I hate to give a Kurt Vonnegut novel two stars, but I seriously considered giving up on this one. Douglas Adams was a big fan of Vonnegut, and here the favor is returned as Vonnegut attempts to write an entire novel in the style of Douglas Adams — or at least, a mutant crossbreed of Vonnegut and Adams. The Hitchhiker’s Guide is replaced by the Mandarax pocket computer; the omniscient narrator point of view is provided by a ghost; and characters’ deaths are signaled in advance in the manner of the Magrathea attacks.
Amazon recently published a post about their Kindle pricing, which John Scalzi has some disagreements with. There’s one particular disagreement that leaped out at me, though: Amazon’s math of “you will sell 1.74 times as many books at $9.99 than at $14.99″ is also suspect, because it appears to come with the ground assumption that books are interchangable units of entertainment, each equally as salable as the next, and that pricing is the only thing consumers react to.
According to Huffington Post, after the iPad launch Walter Mossberg cornered Steve Jobs to ask a pertinent question: Mossberg asks why users would want to shell out $14.99 for an ebook on the iPad, when they can buy ebooks for Amazon’s Kindle for $9.99. Steve Jobs’ retort: ‘Well, that won’t be the case.’ Mossberg presses him on whether that means Apple’s prices will go down, or Amazon’s will go up, to which Jobs offers a cryptic, non-committal, ‘The prices will be the same.
I was enthusiastic when the Orwell Diaries project started. It was a great idea–repost George Orwell’s diaries as if he was posting them live to the web through a 70 year time warp. Today, I finally unsubscribed. The main thing I’ve learned is that George Orwell was an incredibly boring diarist, mostly concerned with detailing what the weather was like that day, and how many eggs his chickens had laid.
A few weeks ago I read “Ender’s Game”. I think Orson Scott Card is a pretty loathesome individual, but it’s one of those SF novels everyone references, so I thought I ought to read it.
To my surprise, I discovered that the novel is full of homoerotic subtexts. Well, actually, sometimes they’re surface texts: The horrible alien creatures menacing earth are called “buggers”; the young boys trained to fight them sleep naked together in group dormitories; there’s a soaped-up wrestling match in the showers; and in one particularly touching scene, one boy gives another boy a forbidden kiss. Oh, and the teenage boys show practically no interest in girls.
Given that Card is infamously homophobic and against same-sex marriage, I’m going to guess that it’s all unintentional, and that in his case homophobia indicates what it usually does: repressed same-sex desire. It’s almost enough to make me feel sorry for him–but not quite.
As to the literary merits of the novel, I wish they had been more evident. The dialog is simply absurd. He tries to head off the criticism in the introduction, but I’m not buying it. No child speaks like the kids in “Ender’s Game”; not even a child prodigy.
There’s a meme going around: in 15 minutes, come up with a list of 15 books that “will always stick with you”. Since lists on their own aren’t all that interesting, I’ve added some notes about why I’ve chosen these books. “The Man Who Folded Himself”, David Gerrold. One of the great SF time travel novels. Take one ordinary guy, a time machine, and the many-worlds hypothesis, and watch everything go completely nuts.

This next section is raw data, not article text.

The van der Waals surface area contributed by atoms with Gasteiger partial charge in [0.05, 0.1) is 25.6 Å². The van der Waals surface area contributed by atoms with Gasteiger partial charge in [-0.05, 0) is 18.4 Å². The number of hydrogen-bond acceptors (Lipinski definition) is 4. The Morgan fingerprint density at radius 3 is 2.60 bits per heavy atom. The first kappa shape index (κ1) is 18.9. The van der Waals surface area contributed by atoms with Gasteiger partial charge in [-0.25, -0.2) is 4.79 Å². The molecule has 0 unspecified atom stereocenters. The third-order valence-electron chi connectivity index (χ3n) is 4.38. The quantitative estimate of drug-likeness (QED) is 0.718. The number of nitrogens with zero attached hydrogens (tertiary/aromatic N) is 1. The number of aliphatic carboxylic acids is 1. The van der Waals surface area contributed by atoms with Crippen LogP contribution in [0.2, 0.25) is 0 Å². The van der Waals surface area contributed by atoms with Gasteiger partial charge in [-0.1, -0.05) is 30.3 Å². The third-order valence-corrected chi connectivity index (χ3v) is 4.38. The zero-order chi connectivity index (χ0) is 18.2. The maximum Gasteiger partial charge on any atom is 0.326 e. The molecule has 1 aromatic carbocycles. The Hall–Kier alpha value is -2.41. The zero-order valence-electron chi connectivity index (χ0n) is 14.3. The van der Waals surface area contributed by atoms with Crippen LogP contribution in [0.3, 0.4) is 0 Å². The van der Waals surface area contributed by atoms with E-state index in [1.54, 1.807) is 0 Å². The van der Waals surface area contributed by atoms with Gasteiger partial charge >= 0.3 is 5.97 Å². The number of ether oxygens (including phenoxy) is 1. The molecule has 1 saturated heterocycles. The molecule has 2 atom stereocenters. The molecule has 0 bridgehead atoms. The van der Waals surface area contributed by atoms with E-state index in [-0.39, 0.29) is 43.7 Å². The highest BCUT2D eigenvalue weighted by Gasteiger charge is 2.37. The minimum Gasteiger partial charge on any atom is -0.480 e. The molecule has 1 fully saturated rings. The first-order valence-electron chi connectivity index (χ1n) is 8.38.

If you’re a Douglas Adams fan, Robert Sheckley is probably a good bet. He wrote mostly SF with a satirical comedy bent, and was widely acclaimed for it. I’ve found a few of his novels disappointing–“Options“, for example, seems to fall apart part-way through and meander around. “The Status Civilization“, though, is excellent. It does have a few visible seams from its original publication in magazine serial form, but they don’t detract too much from the story.
Ten books on my bookshelf which almost certainly aren’t on yours. “Threaded Interpretive Languages” by Loeliger. Describes how to build FORTH systems. Published by Byte back when FORTH was mainstream. (Why, yes, I am that old.) A.R.T.H.U.R. by Lawrence Lerner. Poetry from an imaginary AI. Much better than RACTER. “The Third Word War: Apostrophe Theory” by Ian Lee. Starts off as a catalog of grocers’ apostropes, mutates into a collection of photographic meta-references and arch puns.
Dear Amazon, You’re so almost there with your new Kindle e-book. There are just a few minor details you need to fix to get me on board. First of all, you need Mac support, and preferably Linux support as well, both for content creation and for reading books. There’s really no excuse for not having reader support, as you have a working Mobipocket reader in Java that will run on Mac and Linux, you just haven’t taken the time to package it up properly.
Washington Post: Finally it was down to one leg. Still, it pulled itself forward. Tilden was ecstatic. The machine was working splendidly. The human in command of the exercise, however—an Army colonel —blew a fuse. The colonel ordered the test stopped. “Why?” asked Tilden. “What’s wrong?” The colonel just could not stand the pathos of watching the burned, scarred and crippled machine drag itself forward on its last leg. c.f. Second Variety.